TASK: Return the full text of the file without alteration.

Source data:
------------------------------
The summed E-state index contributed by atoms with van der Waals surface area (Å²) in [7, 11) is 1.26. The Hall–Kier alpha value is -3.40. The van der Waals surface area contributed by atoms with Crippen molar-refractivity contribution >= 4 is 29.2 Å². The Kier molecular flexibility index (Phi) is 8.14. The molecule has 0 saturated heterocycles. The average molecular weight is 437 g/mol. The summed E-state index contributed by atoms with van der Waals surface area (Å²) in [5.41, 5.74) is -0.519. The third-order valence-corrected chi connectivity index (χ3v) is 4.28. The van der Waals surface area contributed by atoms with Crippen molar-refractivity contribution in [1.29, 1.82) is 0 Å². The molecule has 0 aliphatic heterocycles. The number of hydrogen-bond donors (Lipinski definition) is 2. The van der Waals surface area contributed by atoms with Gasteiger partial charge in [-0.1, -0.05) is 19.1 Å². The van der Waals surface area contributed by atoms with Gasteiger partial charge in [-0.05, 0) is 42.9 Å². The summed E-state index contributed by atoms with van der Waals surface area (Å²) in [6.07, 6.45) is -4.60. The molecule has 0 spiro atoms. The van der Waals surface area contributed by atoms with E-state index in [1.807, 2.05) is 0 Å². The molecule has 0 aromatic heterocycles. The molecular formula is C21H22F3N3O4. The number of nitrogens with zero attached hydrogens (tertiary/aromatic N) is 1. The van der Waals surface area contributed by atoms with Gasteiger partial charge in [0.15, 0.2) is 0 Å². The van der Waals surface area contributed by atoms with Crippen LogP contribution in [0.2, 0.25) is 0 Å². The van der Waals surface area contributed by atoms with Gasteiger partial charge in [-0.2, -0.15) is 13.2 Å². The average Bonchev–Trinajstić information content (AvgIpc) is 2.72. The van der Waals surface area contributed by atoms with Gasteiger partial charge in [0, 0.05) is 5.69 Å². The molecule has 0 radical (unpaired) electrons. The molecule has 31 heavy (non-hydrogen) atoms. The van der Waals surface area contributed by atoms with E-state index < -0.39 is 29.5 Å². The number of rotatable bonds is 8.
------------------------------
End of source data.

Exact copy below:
The summed E-state index contributed by atoms with van der Waals surface area (Å²) in [7, 11) is 1.26. The Hall–Kier alpha value is -3.40. The van der Waals surface area contributed by atoms with Crippen molar-refractivity contribution >= 4 is 29.2 Å². The Kier molecular flexibility index (Phi) is 8.14. The molecule has 0 saturated heterocycles. The average molecular weight is 437 g/mol. The summed E-state index contributed by atoms with van der Waals surface area (Å²) in [5.41, 5.74) is -0.519. The third-order valence-corrected chi connectivity index (χ3v) is 4.28. The van der Waals surface area contributed by atoms with Crippen molar-refractivity contribution in [1.29, 1.82) is 0 Å². The molecule has 0 aliphatic heterocycles. The number of hydrogen-bond donors (Lipinski definition) is 2. The van der Waals surface area contributed by atoms with Gasteiger partial charge in [-0.1, -0.05) is 19.1 Å². The van der Waals surface area contributed by atoms with Gasteiger partial charge in [-0.05, 0) is 42.9 Å². The summed E-state index contributed by atoms with van der Waals surface area (Å²) in [6.07, 6.45) is -4.60. The molecule has 0 spiro atoms. The van der Waals surface area contributed by atoms with E-state index in [1.807, 2.05) is 0 Å². The molecule has 0 aromatic heterocycles. The molecular formula is C21H22F3N3O4. The number of nitrogens with zero attached hydrogens (tertiary/aromatic N) is 1. The van der Waals surface area contributed by atoms with Gasteiger partial charge in [0.15, 0.2) is 0 Å². The van der Waals surface area contributed by atoms with Crippen LogP contribution in [0.2, 0.25) is 0 Å². The van der Waals surface area contributed by atoms with Gasteiger partial charge in [-0.2, -0.15) is 13.2 Å². The average Bonchev–Trinajstić information content (AvgIpc) is 2.72. The van der Waals surface area contributed by atoms with Gasteiger partial charge in [0, 0.05) is 5.69 Å². The molecule has 0 radical (unpaired) electrons. The molecule has 31 heavy (non-hydrogen) atoms. The van der Waals surface area contributed by atoms with E-state index < -0.39 is 29.5 Å². The number of rotatable bonds is 8.